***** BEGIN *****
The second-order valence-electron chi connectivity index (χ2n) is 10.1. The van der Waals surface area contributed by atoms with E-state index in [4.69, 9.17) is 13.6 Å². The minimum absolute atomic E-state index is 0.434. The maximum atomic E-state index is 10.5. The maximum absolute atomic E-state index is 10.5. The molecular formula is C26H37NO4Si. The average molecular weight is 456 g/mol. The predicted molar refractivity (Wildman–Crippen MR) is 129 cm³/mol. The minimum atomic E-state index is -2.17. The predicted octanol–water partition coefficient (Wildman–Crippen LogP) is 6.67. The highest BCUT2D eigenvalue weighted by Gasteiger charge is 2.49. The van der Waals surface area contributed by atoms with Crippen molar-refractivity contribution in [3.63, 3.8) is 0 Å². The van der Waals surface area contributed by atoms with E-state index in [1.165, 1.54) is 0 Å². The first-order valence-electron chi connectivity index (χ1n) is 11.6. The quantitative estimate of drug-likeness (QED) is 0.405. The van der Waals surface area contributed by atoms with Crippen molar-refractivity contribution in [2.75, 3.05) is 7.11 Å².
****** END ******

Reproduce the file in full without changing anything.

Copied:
The second-order valence-electron chi connectivity index (χ2n) is 10.1. The van der Waals surface area contributed by atoms with E-state index in [4.69, 9.17) is 13.6 Å². The minimum absolute atomic E-state index is 0.434. The maximum atomic E-state index is 10.5. The maximum absolute atomic E-state index is 10.5. The molecular formula is C26H37NO4Si. The average molecular weight is 456 g/mol. The predicted molar refractivity (Wildman–Crippen MR) is 129 cm³/mol. The minimum atomic E-state index is -2.17. The predicted octanol–water partition coefficient (Wildman–Crippen LogP) is 6.67. The highest BCUT2D eigenvalue weighted by Gasteiger charge is 2.49. The van der Waals surface area contributed by atoms with Crippen molar-refractivity contribution in [3.63, 3.8) is 0 Å². The van der Waals surface area contributed by atoms with E-state index in [1.165, 1.54) is 0 Å². The first-order valence-electron chi connectivity index (χ1n) is 11.6. The quantitative estimate of drug-likeness (QED) is 0.405. The van der Waals surface area contributed by atoms with Crippen molar-refractivity contribution in [2.75, 3.05) is 7.11 Å².